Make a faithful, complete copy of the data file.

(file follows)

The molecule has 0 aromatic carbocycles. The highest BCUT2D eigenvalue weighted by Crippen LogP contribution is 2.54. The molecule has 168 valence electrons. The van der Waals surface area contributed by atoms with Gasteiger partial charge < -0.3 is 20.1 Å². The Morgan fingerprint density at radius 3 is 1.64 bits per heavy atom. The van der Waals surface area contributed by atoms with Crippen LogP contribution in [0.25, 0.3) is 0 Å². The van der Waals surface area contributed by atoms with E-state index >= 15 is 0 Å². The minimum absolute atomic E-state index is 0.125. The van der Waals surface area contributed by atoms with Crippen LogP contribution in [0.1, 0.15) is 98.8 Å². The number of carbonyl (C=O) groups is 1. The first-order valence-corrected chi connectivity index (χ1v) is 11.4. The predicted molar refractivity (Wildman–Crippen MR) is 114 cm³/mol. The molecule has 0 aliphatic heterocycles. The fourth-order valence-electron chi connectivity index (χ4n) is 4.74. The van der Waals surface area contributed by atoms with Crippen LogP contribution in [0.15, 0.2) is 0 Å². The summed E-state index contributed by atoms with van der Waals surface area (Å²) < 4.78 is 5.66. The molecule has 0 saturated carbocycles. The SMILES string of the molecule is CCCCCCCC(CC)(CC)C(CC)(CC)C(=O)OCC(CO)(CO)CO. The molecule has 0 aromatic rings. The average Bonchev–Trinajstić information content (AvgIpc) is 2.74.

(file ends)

The molecule has 0 aromatic carbocycles. The highest BCUT2D eigenvalue weighted by Crippen LogP contribution is 2.54. The molecule has 168 valence electrons. The van der Waals surface area contributed by atoms with Gasteiger partial charge < -0.3 is 20.1 Å². The Morgan fingerprint density at radius 3 is 1.64 bits per heavy atom. The van der Waals surface area contributed by atoms with Crippen LogP contribution in [0.25, 0.3) is 0 Å². The van der Waals surface area contributed by atoms with E-state index >= 15 is 0 Å². The minimum absolute atomic E-state index is 0.125. The van der Waals surface area contributed by atoms with Crippen LogP contribution in [0.1, 0.15) is 98.8 Å². The number of carbonyl (C=O) groups is 1. The first-order valence-corrected chi connectivity index (χ1v) is 11.4. The predicted molar refractivity (Wildman–Crippen MR) is 114 cm³/mol. The molecule has 0 aliphatic heterocycles. The fourth-order valence-electron chi connectivity index (χ4n) is 4.74. The van der Waals surface area contributed by atoms with Crippen LogP contribution in [0.15, 0.2) is 0 Å². The summed E-state index contributed by atoms with van der Waals surface area (Å²) < 4.78 is 5.66. The molecule has 0 saturated carbocycles. The SMILES string of the molecule is CCCCCCCC(CC)(CC)C(CC)(CC)C(=O)OCC(CO)(CO)CO. The molecule has 0 aromatic rings. The average Bonchev–Trinajstić information content (AvgIpc) is 2.74.